Travel & recreation: Green summer on the cheap

Time to get over that nature-deficit disorder!

It’s too easy during these hot Sacramento summer months to burrow up inside, enveloped by air conditioning, with an ice chest full of popsicles next to your couch as you watch reruns of America’s Next Top Model. What about going for a hike instead? Yeah, not so much.

But spending all day indoors is no good. We’re talking huge repercussions. And not just in terms of wasted energy by cooling houses and offices at full-blast. We’re talking the future of the environmental movement as we know it. Perhaps author Richard Louv said it best: American children suffer from “nature-deficit disorder,” and should spend more time interacting with the natural world. In his book Last Child in the Woods, Louv identifies a link between increasing health problems suffered by children—attention difficulties, dulled senses, obesity—and the lack of time American youth spend outdoors.

But kids aren’t the only ones in need of a greater dose of outdoor loving. We could all benefit from an appreciation of Mother Nature; after all, it’s hard to value something—planet Earth, oceans, trees, nonhuman species—that you know little about, and it’s difficult to support a movement—the environmental one—if you’ve never experienced firsthand what it’s attempting to protect, or why it even matters.

Thankfully, Sacramento and the city’s outlining areas have several natural attractions worth a day spent in the extreme heat. The best part? Visiting these spots won’t cost you a dime. Or, at least, not more than a small entrance fee or donation.

Our city’s crown-jewel is the American River Parkway, which runs 23-miles long and covers 5,000 acres northeast of Sacramento. More than five million people visit the parkway annually. Sure, you can power-boat, but why not opt for an eco-friendly choice instead: take a guided tour and learn about birds and native plants, hike on paved trails, go white-water rafting or stop by the Effie Yeaw Nature Preserve—an award-winning environmental and cultural education center located in Ancil Hoffman Park inside the parkway.

The Cosumnes River Preserve is another much-loved spot. About 250 bird species, 30 mammals and 18 reptile species have been identified at the 46,000-acre preserve, named one of the 75 “Last Great Places” by the Nature Conservancy. The free-flowing, 80-mile long Cosumnes River begins in the El Dorado National Forest of the Sierra Nevada Mountains at an elevation of about 7,600 feet and joins the Mokelumne River on its way down to the Sacramento-San Joaquin Delta, which flows through San Francisco Bay into the Pacific Ocean. The preserve’s amazing wetlands, riprarian forests and river (ripe for kayaking) offer one of the most accurate looks at the valley’s landscape before the Gold Rush era.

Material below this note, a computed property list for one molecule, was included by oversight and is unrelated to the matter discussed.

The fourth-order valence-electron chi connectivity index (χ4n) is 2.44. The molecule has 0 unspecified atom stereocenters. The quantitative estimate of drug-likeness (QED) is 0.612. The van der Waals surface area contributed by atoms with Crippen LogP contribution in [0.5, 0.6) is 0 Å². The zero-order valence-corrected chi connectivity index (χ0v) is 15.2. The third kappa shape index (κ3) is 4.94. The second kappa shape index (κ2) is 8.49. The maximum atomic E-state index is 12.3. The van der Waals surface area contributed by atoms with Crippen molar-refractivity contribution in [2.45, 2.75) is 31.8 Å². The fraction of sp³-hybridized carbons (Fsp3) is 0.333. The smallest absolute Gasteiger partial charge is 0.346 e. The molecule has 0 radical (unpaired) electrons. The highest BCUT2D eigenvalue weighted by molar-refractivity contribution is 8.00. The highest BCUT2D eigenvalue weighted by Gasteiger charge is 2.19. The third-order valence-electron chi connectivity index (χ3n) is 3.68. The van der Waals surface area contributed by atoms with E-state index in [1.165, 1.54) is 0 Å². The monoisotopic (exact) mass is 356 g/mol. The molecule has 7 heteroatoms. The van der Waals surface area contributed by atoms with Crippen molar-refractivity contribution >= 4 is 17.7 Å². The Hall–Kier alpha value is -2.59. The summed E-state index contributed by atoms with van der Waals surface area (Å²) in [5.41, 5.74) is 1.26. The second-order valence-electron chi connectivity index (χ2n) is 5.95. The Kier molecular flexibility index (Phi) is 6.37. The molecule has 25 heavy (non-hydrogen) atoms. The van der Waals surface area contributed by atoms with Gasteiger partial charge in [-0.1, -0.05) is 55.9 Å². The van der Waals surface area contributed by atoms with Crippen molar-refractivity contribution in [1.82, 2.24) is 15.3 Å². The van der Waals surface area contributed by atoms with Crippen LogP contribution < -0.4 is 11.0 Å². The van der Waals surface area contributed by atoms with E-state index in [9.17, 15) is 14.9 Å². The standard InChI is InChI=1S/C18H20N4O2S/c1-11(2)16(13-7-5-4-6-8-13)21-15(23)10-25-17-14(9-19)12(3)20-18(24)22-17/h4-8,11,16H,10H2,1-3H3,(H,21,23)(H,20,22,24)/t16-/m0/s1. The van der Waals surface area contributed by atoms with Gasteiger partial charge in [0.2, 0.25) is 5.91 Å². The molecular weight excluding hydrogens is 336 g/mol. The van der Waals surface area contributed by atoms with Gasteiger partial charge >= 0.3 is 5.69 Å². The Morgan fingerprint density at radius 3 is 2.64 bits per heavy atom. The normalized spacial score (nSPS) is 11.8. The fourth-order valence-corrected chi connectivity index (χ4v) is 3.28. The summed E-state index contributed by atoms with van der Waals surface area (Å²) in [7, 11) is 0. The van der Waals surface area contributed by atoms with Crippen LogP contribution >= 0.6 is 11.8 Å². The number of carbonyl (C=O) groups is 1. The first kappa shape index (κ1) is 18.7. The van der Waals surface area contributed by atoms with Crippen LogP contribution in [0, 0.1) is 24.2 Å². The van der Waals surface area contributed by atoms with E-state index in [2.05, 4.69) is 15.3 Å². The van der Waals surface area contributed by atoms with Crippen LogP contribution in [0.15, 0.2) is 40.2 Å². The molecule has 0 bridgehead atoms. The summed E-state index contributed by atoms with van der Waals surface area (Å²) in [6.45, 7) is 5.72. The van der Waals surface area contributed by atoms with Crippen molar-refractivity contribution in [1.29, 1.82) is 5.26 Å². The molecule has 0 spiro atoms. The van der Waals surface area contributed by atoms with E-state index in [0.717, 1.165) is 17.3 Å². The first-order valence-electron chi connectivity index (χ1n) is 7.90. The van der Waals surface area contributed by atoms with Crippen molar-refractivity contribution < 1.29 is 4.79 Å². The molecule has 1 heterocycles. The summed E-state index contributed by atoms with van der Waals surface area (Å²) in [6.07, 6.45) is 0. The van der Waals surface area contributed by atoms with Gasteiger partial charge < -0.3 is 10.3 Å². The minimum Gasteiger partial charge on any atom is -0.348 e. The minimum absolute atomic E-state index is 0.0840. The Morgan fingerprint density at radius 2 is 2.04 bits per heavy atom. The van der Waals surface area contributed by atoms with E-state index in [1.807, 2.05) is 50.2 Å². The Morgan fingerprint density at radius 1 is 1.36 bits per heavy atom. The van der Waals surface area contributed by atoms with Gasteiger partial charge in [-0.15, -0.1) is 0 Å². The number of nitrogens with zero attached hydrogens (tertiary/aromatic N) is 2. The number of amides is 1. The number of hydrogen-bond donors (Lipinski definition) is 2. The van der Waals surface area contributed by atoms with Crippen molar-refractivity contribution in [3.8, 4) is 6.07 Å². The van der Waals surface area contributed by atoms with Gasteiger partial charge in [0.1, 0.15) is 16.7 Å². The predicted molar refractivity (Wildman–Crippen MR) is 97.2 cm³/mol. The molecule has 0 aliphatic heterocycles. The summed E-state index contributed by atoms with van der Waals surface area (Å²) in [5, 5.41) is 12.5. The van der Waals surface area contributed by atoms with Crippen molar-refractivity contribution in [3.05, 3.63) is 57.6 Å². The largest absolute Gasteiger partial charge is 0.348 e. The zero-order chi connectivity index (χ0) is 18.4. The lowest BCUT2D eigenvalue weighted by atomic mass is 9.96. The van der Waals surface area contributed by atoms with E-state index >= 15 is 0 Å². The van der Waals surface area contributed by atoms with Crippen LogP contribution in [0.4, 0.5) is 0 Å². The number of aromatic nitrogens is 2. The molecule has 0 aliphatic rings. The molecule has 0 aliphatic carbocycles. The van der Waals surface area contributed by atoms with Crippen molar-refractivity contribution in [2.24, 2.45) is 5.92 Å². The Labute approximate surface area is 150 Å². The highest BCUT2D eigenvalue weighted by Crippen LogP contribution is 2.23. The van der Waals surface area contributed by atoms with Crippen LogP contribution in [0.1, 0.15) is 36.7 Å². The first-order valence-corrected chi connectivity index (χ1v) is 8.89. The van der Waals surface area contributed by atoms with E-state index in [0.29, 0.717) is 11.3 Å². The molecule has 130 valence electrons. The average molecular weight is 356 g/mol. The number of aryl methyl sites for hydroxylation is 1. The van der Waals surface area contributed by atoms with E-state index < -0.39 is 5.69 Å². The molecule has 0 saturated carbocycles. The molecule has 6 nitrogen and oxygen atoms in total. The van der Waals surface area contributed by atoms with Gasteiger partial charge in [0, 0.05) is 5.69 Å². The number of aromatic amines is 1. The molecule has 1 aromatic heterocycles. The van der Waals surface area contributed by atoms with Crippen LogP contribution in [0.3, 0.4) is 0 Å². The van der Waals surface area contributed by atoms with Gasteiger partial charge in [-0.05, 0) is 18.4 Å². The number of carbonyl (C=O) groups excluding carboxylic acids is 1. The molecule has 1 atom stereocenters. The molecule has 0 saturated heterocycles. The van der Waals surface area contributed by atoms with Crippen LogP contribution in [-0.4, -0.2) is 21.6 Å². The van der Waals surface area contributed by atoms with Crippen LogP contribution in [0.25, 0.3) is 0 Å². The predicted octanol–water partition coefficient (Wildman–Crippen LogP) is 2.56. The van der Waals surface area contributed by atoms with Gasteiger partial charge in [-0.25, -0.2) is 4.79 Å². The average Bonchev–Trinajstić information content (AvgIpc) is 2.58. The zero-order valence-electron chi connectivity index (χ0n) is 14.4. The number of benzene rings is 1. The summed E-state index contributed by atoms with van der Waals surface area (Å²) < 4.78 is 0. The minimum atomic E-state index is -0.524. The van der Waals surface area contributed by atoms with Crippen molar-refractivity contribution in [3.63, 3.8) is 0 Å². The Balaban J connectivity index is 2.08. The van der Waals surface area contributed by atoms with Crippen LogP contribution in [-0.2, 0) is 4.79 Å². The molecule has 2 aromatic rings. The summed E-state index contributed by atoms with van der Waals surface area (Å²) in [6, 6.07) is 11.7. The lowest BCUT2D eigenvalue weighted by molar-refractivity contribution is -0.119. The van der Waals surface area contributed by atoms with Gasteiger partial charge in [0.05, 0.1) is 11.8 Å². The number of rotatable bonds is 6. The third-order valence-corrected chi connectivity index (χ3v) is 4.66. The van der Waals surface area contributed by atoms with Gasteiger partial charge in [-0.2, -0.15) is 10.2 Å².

Pick up a copy of Top Trails Sacramento, a guidebook featuring 43 trails throughout the Sacramento valley, Coast Range and the Sierra Nevada foothills. Among the destinations: The Bobelaine Audubon Sanctuary, located roughly 25 miles north of Sacramento. Explore the 430-acre’s sanctuary’s riprarian habitat and visit the banks of the Feather River and Lake Crandall. Or try Delta Meadows State Park, an undeveloped locale with rare public access to the Sacramento-San Joaquin Delta. The park features a scenic slough, open meadows, woodlands and riparian forests. About 30 miles from Sacramento, you’ll find Lake Natoma and the Folsom Lake State Recreation area, complete with a paved loop hiking trial, wooded bluffs and abundant waterfowl along the lake’s edge. Light rail will take you there so leave your car at home.

Sometimes, though, traveling to nature is a royal pain—the time, the gas-guzzingly modes of transportation to visit these spots—so why not bring nature to you? The Sacramento Tree Foundation recently launched efforts to plant 5 million trees in the region as part of its Greenprint initiative to grow our urban forest and is giving away free trees to city residents, who are eligible to receive up to 10 trees. Choose from more than 30 deciduous trees, which shed their leaves during the fall, allowing for the sun to warm your house. During the summer, the leaves provide shade, which helps cool your building and reduce electricity usage.

If, after all these outdoor excursions and the beautiful urban canopy you’ve created in your own backyard, you still feel a disconnect, try this: Rockstack. This artistic hobby, as the name suggests, involves carefully balancing rocks to create figures or mini-architectural structures using only rocks and pebbles found around you. Rockstacking is fun and easy, and allows you to see for yourself how the natural environment is quite a magnificent piece of art in its own right.